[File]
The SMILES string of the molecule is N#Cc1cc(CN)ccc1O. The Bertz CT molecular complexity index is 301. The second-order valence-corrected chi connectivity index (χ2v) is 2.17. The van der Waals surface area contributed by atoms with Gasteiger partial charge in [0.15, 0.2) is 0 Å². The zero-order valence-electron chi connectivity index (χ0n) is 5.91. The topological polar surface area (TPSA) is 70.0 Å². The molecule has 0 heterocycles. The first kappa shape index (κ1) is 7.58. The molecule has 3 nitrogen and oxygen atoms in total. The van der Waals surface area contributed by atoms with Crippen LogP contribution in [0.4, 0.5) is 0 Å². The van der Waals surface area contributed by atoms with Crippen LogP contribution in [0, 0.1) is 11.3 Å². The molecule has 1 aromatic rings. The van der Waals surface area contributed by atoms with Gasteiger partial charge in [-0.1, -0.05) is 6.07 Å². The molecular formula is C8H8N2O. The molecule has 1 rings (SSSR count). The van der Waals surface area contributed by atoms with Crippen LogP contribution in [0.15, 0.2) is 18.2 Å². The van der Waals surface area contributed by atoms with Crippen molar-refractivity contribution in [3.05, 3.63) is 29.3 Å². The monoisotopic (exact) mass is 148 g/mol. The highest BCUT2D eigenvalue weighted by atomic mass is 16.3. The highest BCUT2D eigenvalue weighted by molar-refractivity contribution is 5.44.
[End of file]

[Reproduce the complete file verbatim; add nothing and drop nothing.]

The SMILES string of the molecule is N#Cc1cc(CN)ccc1O. The Bertz CT molecular complexity index is 301. The second-order valence-corrected chi connectivity index (χ2v) is 2.17. The van der Waals surface area contributed by atoms with Gasteiger partial charge in [0.15, 0.2) is 0 Å². The zero-order valence-electron chi connectivity index (χ0n) is 5.91. The topological polar surface area (TPSA) is 70.0 Å². The molecule has 0 heterocycles. The first kappa shape index (κ1) is 7.58. The molecule has 3 nitrogen and oxygen atoms in total. The van der Waals surface area contributed by atoms with Crippen LogP contribution in [0.4, 0.5) is 0 Å². The van der Waals surface area contributed by atoms with Crippen LogP contribution in [0, 0.1) is 11.3 Å². The molecule has 1 aromatic rings. The van der Waals surface area contributed by atoms with Gasteiger partial charge in [-0.1, -0.05) is 6.07 Å². The molecular formula is C8H8N2O. The molecule has 1 rings (SSSR count). The van der Waals surface area contributed by atoms with Crippen LogP contribution in [0.15, 0.2) is 18.2 Å². The van der Waals surface area contributed by atoms with Crippen molar-refractivity contribution in [3.05, 3.63) is 29.3 Å². The monoisotopic (exact) mass is 148 g/mol. The highest BCUT2D eigenvalue weighted by atomic mass is 16.3. The highest BCUT2D eigenvalue weighted by molar-refractivity contribution is 5.44.